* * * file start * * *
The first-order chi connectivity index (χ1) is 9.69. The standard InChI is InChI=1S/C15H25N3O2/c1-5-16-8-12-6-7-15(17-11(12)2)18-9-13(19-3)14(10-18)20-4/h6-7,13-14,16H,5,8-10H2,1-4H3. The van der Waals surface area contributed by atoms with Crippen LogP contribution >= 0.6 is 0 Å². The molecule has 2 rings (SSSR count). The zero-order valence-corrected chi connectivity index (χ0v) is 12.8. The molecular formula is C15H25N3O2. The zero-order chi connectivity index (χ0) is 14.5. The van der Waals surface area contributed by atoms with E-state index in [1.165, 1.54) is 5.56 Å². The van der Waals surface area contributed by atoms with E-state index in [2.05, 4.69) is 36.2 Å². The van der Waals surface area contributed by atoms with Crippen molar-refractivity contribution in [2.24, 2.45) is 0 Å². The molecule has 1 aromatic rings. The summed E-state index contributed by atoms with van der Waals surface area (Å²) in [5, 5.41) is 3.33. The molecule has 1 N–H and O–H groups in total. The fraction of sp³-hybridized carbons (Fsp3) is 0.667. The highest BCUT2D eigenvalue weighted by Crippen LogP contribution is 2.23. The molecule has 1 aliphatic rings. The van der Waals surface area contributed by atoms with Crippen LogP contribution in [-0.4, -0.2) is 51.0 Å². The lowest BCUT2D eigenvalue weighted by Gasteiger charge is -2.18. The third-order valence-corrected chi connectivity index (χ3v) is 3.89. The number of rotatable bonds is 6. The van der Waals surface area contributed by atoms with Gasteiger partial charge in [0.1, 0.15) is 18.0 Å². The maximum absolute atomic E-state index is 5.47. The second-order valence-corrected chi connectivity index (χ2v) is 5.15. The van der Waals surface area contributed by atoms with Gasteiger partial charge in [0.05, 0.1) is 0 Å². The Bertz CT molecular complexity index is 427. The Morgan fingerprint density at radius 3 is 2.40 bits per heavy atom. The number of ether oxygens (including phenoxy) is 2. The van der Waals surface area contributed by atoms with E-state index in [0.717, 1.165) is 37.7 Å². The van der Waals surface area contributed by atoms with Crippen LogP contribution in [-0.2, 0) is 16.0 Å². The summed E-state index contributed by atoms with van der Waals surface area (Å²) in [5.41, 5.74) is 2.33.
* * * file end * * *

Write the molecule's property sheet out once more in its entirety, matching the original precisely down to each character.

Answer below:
The first-order chi connectivity index (χ1) is 9.69. The standard InChI is InChI=1S/C15H25N3O2/c1-5-16-8-12-6-7-15(17-11(12)2)18-9-13(19-3)14(10-18)20-4/h6-7,13-14,16H,5,8-10H2,1-4H3. The van der Waals surface area contributed by atoms with Crippen LogP contribution >= 0.6 is 0 Å². The molecule has 2 rings (SSSR count). The zero-order valence-corrected chi connectivity index (χ0v) is 12.8. The molecular formula is C15H25N3O2. The zero-order chi connectivity index (χ0) is 14.5. The van der Waals surface area contributed by atoms with E-state index in [1.165, 1.54) is 5.56 Å². The van der Waals surface area contributed by atoms with E-state index in [2.05, 4.69) is 36.2 Å². The van der Waals surface area contributed by atoms with Crippen molar-refractivity contribution in [2.24, 2.45) is 0 Å². The molecule has 1 aromatic rings. The summed E-state index contributed by atoms with van der Waals surface area (Å²) in [5, 5.41) is 3.33. The molecule has 1 N–H and O–H groups in total. The fraction of sp³-hybridized carbons (Fsp3) is 0.667. The highest BCUT2D eigenvalue weighted by Crippen LogP contribution is 2.23. The molecule has 1 aliphatic rings. The van der Waals surface area contributed by atoms with Crippen LogP contribution in [-0.4, -0.2) is 51.0 Å². The lowest BCUT2D eigenvalue weighted by Gasteiger charge is -2.18. The third-order valence-corrected chi connectivity index (χ3v) is 3.89. The number of rotatable bonds is 6. The van der Waals surface area contributed by atoms with Gasteiger partial charge in [0.1, 0.15) is 18.0 Å². The maximum absolute atomic E-state index is 5.47. The second-order valence-corrected chi connectivity index (χ2v) is 5.15. The van der Waals surface area contributed by atoms with Gasteiger partial charge in [0.05, 0.1) is 0 Å². The Bertz CT molecular complexity index is 427. The Morgan fingerprint density at radius 3 is 2.40 bits per heavy atom. The number of ether oxygens (including phenoxy) is 2. The van der Waals surface area contributed by atoms with E-state index in [0.717, 1.165) is 37.7 Å². The van der Waals surface area contributed by atoms with Crippen LogP contribution in [-0.2, 0) is 16.0 Å². The summed E-state index contributed by atoms with van der Waals surface area (Å²) in [5.41, 5.74) is 2.33.